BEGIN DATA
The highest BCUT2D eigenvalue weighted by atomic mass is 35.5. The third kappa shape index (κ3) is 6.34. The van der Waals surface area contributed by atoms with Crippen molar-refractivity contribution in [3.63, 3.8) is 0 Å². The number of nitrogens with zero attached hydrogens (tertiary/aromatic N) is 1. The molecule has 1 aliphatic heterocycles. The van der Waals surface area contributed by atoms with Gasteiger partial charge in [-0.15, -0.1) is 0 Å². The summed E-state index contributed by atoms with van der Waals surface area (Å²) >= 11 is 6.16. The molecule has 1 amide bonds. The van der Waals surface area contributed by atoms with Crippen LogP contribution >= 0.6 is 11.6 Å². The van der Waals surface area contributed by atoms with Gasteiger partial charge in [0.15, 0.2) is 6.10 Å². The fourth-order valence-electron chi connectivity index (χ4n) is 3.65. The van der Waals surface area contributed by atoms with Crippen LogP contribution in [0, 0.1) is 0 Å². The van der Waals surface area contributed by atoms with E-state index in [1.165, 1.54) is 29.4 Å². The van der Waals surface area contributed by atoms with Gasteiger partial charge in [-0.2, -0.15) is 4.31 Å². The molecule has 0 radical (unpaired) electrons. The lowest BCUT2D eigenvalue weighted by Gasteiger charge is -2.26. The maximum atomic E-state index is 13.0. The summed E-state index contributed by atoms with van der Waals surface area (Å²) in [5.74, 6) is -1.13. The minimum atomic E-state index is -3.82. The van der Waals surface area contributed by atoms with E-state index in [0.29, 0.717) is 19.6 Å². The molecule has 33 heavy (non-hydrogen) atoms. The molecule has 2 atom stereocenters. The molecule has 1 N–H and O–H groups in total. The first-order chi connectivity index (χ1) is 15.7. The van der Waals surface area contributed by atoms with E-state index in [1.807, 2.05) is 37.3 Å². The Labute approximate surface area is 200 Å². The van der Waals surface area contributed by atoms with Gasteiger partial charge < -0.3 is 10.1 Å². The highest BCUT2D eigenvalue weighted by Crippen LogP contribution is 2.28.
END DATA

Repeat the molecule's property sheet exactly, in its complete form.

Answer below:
The highest BCUT2D eigenvalue weighted by atomic mass is 35.5. The third kappa shape index (κ3) is 6.34. The van der Waals surface area contributed by atoms with Crippen molar-refractivity contribution in [3.63, 3.8) is 0 Å². The number of nitrogens with zero attached hydrogens (tertiary/aromatic N) is 1. The molecule has 1 aliphatic heterocycles. The van der Waals surface area contributed by atoms with Gasteiger partial charge in [-0.15, -0.1) is 0 Å². The summed E-state index contributed by atoms with van der Waals surface area (Å²) >= 11 is 6.16. The molecule has 1 amide bonds. The van der Waals surface area contributed by atoms with Crippen LogP contribution >= 0.6 is 11.6 Å². The van der Waals surface area contributed by atoms with Gasteiger partial charge in [0.15, 0.2) is 6.10 Å². The fourth-order valence-electron chi connectivity index (χ4n) is 3.65. The van der Waals surface area contributed by atoms with Crippen LogP contribution in [0, 0.1) is 0 Å². The van der Waals surface area contributed by atoms with E-state index in [1.165, 1.54) is 29.4 Å². The van der Waals surface area contributed by atoms with Gasteiger partial charge in [-0.2, -0.15) is 4.31 Å². The molecule has 0 radical (unpaired) electrons. The lowest BCUT2D eigenvalue weighted by Gasteiger charge is -2.26. The maximum atomic E-state index is 13.0. The summed E-state index contributed by atoms with van der Waals surface area (Å²) in [5.74, 6) is -1.13. The minimum atomic E-state index is -3.82. The van der Waals surface area contributed by atoms with E-state index in [0.29, 0.717) is 19.6 Å². The molecule has 33 heavy (non-hydrogen) atoms. The molecule has 2 atom stereocenters. The molecule has 1 N–H and O–H groups in total. The first-order chi connectivity index (χ1) is 15.7. The van der Waals surface area contributed by atoms with E-state index in [1.807, 2.05) is 37.3 Å². The Labute approximate surface area is 200 Å². The van der Waals surface area contributed by atoms with Gasteiger partial charge < -0.3 is 10.1 Å². The highest BCUT2D eigenvalue weighted by Crippen LogP contribution is 2.28.